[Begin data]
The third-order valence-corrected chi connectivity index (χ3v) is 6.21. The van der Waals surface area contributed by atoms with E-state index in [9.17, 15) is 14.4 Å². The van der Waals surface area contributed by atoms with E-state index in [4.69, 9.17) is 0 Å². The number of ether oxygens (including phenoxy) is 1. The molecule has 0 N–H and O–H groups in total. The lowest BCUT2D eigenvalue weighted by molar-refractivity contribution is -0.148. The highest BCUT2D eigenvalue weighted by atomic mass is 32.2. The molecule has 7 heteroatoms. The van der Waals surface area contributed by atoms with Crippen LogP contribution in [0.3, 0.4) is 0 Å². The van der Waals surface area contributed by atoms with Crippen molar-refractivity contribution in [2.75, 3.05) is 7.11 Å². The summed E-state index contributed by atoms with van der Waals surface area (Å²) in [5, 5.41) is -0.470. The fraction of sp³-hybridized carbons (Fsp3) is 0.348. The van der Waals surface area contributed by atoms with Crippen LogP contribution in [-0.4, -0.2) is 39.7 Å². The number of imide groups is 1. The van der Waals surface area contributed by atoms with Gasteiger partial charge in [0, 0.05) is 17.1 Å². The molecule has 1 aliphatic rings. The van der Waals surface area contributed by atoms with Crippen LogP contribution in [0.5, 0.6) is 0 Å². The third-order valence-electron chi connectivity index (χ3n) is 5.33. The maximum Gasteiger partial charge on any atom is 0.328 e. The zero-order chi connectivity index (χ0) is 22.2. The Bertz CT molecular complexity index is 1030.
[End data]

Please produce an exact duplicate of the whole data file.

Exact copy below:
The third-order valence-corrected chi connectivity index (χ3v) is 6.21. The van der Waals surface area contributed by atoms with E-state index in [9.17, 15) is 14.4 Å². The van der Waals surface area contributed by atoms with E-state index in [4.69, 9.17) is 0 Å². The number of ether oxygens (including phenoxy) is 1. The molecule has 0 N–H and O–H groups in total. The lowest BCUT2D eigenvalue weighted by molar-refractivity contribution is -0.148. The highest BCUT2D eigenvalue weighted by atomic mass is 32.2. The molecule has 7 heteroatoms. The van der Waals surface area contributed by atoms with Crippen LogP contribution in [0.3, 0.4) is 0 Å². The van der Waals surface area contributed by atoms with Crippen molar-refractivity contribution in [2.75, 3.05) is 7.11 Å². The summed E-state index contributed by atoms with van der Waals surface area (Å²) in [5, 5.41) is -0.470. The fraction of sp³-hybridized carbons (Fsp3) is 0.348. The van der Waals surface area contributed by atoms with Crippen LogP contribution in [-0.4, -0.2) is 39.7 Å². The number of imide groups is 1. The van der Waals surface area contributed by atoms with Gasteiger partial charge in [0, 0.05) is 17.1 Å². The molecule has 1 aliphatic rings. The van der Waals surface area contributed by atoms with Crippen LogP contribution in [0.5, 0.6) is 0 Å². The third-order valence-electron chi connectivity index (χ3n) is 5.33. The maximum Gasteiger partial charge on any atom is 0.328 e. The zero-order chi connectivity index (χ0) is 22.2. The Bertz CT molecular complexity index is 1030.